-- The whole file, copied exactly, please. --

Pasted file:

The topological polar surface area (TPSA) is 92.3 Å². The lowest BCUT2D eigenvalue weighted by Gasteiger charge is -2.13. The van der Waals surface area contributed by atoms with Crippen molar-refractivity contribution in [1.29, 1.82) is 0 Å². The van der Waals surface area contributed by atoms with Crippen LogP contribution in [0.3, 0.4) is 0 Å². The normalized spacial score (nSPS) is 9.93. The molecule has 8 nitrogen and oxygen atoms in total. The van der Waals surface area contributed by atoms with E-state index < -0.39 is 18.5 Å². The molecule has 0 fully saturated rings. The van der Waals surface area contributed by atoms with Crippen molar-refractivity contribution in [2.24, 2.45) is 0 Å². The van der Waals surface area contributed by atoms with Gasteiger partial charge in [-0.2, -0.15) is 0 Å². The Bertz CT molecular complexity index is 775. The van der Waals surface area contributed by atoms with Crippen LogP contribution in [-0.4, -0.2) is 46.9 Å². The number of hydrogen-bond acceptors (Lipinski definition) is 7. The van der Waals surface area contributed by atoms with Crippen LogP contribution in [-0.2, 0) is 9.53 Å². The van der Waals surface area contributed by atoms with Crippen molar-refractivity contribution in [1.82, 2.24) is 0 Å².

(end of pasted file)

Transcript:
The topological polar surface area (TPSA) is 92.3 Å². The lowest BCUT2D eigenvalue weighted by Gasteiger charge is -2.13. The van der Waals surface area contributed by atoms with Crippen molar-refractivity contribution in [1.29, 1.82) is 0 Å². The van der Waals surface area contributed by atoms with Crippen LogP contribution in [0.3, 0.4) is 0 Å². The normalized spacial score (nSPS) is 9.93. The molecule has 8 nitrogen and oxygen atoms in total. The van der Waals surface area contributed by atoms with E-state index < -0.39 is 18.5 Å². The molecule has 0 fully saturated rings. The van der Waals surface area contributed by atoms with Crippen molar-refractivity contribution in [2.24, 2.45) is 0 Å². The van der Waals surface area contributed by atoms with Gasteiger partial charge in [-0.2, -0.15) is 0 Å². The Bertz CT molecular complexity index is 775. The van der Waals surface area contributed by atoms with Crippen LogP contribution in [-0.4, -0.2) is 46.9 Å². The number of hydrogen-bond acceptors (Lipinski definition) is 7. The van der Waals surface area contributed by atoms with Crippen LogP contribution in [-0.2, 0) is 9.53 Å². The van der Waals surface area contributed by atoms with Crippen molar-refractivity contribution in [1.82, 2.24) is 0 Å².